Essay: EITC benefit on poverty line
For a married couple with two children, the maximum EITC benefit goes to families earning between 56 and 83 percent of the official four person poverty line. Above 83% the benefit gradually phases out, declining 21 cents for every additional dollar of earnings. This formula provides families near the poverty line with larger benefits than families in deep poverty. Also consistent with economists concern is that earners in the phase out range face a work disincentive because their net wage is reduced by 21%.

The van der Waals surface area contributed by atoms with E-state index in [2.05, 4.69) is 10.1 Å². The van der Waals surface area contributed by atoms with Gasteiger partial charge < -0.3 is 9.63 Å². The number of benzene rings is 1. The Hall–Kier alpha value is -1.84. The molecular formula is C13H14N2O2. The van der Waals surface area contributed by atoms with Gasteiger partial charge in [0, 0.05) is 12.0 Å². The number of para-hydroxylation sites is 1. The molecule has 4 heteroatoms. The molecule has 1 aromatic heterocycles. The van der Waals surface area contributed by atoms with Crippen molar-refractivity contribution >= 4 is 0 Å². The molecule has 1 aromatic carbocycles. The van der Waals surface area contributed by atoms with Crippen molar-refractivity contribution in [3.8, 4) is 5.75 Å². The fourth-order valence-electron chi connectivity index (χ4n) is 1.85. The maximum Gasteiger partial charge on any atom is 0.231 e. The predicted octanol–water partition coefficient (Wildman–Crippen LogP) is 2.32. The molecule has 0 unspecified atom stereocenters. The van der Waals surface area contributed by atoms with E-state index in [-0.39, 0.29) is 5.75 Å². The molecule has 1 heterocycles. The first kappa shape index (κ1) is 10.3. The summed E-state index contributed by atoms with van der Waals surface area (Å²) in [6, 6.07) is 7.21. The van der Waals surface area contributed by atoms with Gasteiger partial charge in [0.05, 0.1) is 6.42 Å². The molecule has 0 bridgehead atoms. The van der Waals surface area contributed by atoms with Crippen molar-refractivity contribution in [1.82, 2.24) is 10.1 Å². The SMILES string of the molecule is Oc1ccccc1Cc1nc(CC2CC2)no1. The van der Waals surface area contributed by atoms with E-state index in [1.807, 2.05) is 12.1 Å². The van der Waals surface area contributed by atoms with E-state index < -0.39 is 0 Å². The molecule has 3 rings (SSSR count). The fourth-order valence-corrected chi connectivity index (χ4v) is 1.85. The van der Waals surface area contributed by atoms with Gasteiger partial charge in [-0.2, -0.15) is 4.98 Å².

In the 1980s and early 1990s, working age families with zero market income received the largest average transfer benefit. The average declined steadily as market income rose. In 2004, after the major expansion of EITC benefits and continued erosion of AFDC and TANF benefits, the average benefit at zero market income was much lower than a decade earlier and it increased until market income reached about 40% of the poverty line. Beyond the 40% level, the average benefit steadily declined, as before (Scholz, Moffitt, & Cowan, 2008). This change means that, after 40+ years of growth and change since the War on Poverty, the transfer system no longer provides most assistance to working age families in greatest need. In this sense, the overall benefit structure of America’s major income tested programs has gradually moved in a direction consistent with the political logic described by BC. Yet it clearly does not concentrate benefits on families near the poverty line.
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